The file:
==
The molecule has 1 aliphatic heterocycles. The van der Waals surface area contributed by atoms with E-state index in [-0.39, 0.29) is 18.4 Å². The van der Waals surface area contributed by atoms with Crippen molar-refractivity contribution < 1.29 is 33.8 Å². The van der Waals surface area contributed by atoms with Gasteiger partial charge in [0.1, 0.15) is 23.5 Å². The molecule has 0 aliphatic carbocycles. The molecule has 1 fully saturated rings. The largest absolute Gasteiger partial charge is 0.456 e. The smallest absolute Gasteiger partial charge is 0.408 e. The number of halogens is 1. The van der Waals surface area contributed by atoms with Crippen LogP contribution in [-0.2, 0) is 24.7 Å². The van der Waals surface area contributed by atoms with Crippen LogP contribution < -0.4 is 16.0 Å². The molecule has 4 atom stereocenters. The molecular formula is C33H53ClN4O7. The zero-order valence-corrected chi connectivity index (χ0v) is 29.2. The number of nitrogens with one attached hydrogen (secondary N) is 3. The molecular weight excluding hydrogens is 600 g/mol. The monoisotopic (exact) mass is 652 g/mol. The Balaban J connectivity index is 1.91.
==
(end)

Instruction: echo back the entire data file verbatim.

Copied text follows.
The molecule has 1 aliphatic heterocycles. The van der Waals surface area contributed by atoms with E-state index in [-0.39, 0.29) is 18.4 Å². The van der Waals surface area contributed by atoms with Crippen molar-refractivity contribution < 1.29 is 33.8 Å². The van der Waals surface area contributed by atoms with Gasteiger partial charge in [0.1, 0.15) is 23.5 Å². The molecule has 0 aliphatic carbocycles. The molecule has 1 fully saturated rings. The largest absolute Gasteiger partial charge is 0.456 e. The smallest absolute Gasteiger partial charge is 0.408 e. The number of halogens is 1. The van der Waals surface area contributed by atoms with Crippen LogP contribution in [-0.2, 0) is 24.7 Å². The van der Waals surface area contributed by atoms with Crippen LogP contribution < -0.4 is 16.0 Å². The molecule has 4 atom stereocenters. The molecular formula is C33H53ClN4O7. The zero-order valence-corrected chi connectivity index (χ0v) is 29.2. The number of nitrogens with one attached hydrogen (secondary N) is 3. The molecular weight excluding hydrogens is 600 g/mol. The monoisotopic (exact) mass is 652 g/mol. The Balaban J connectivity index is 1.91.